Page 23 - Final_AS-REP Citi 2012 v5

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S ec t i on 4 : Op port un i t i e s
Transportation Management in the Federal Government
| Best Practices Report: 2012
21
AU TOMAT I ON A S A ME AN S TO V I S I B I L I T Y
Levels of automation within the government sector run the gamut,
which can be especially disruptive to the supply chain and freight
payment process. As agencies often admitted not being able to specifi-
cally tie-down the exact costs of freight movement amongst their
contract bills, visibility becomes a key concern and smart place to start.
Using automated transportation processes to provide this visibility is a
natural progression as it removes manual labor that can be error-prone
and puts a system in place that can collect information at its source,
whether that’s the bidding process, verifying movements throughout a
transportation management system, auditing, disputes, or making final
payments.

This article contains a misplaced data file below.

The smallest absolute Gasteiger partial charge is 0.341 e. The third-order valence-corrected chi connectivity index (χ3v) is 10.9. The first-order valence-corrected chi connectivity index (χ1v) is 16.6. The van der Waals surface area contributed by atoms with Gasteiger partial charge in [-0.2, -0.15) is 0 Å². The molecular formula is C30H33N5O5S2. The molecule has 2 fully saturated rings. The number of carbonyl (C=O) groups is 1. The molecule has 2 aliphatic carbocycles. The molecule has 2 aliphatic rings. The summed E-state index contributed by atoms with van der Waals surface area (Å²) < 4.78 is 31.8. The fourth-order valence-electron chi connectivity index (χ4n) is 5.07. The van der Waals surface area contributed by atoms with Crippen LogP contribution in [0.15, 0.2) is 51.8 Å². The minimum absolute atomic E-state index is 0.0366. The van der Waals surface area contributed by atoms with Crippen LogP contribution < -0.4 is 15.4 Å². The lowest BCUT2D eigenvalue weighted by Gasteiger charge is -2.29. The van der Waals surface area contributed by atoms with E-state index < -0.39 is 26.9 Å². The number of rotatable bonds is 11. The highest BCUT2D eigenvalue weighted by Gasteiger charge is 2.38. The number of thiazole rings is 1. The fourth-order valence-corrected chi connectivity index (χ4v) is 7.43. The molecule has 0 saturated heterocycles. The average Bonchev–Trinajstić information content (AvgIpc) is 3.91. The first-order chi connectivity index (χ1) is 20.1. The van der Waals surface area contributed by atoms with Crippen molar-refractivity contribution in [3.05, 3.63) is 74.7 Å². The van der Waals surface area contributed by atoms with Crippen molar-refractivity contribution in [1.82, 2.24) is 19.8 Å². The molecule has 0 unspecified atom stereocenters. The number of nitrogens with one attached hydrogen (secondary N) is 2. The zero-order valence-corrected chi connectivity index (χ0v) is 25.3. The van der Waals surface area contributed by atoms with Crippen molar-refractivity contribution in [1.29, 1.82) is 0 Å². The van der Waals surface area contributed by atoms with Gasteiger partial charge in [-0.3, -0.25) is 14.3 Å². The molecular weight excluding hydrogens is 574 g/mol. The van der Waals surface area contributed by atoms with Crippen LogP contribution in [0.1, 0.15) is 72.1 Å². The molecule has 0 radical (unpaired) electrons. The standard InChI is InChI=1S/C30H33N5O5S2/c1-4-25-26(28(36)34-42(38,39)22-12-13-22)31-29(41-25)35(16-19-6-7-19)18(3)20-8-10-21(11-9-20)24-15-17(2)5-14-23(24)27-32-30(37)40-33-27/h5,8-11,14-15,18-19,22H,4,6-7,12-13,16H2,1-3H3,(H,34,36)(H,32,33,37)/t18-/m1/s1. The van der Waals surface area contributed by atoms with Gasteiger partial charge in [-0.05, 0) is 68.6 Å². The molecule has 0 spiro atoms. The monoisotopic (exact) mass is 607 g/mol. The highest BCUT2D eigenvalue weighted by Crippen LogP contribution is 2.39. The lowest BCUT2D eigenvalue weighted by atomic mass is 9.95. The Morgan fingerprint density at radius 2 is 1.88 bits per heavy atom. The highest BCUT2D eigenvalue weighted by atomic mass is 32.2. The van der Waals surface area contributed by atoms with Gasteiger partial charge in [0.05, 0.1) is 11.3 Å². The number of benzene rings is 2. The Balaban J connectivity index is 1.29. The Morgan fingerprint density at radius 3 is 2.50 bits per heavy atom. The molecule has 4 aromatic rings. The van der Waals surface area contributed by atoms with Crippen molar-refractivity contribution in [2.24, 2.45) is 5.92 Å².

Freight audit and payment systems can process complex tasks and track
their progression among transportation departments, accounts payable,
carriers, and even some 3PL systems. Rather than wait for invoices to be
received and processed all along the way, everyone involved can monitor
the changes online and gain real-time visibility into ongoing transporta-
tion spend. There are clear benefits here in terms of collaboration,
efficiency, and cost savings.
Automating the process, for private and government sector transport
also hosts a series of other benefits that support best-practices and
visibility. These include:
• Collaborating between supply chain partners.
• Eliminating errors and duplicate payments across all modes.
• Automatically comparing and maintaining records on contracted
rates and final charges.
• Identifying charge tolerance boundaries, such as assessorial or rate
changes that could be contested.
• Maintaining audit information and records even if outsourcing
the process.
• Building a system to innovate and improve on.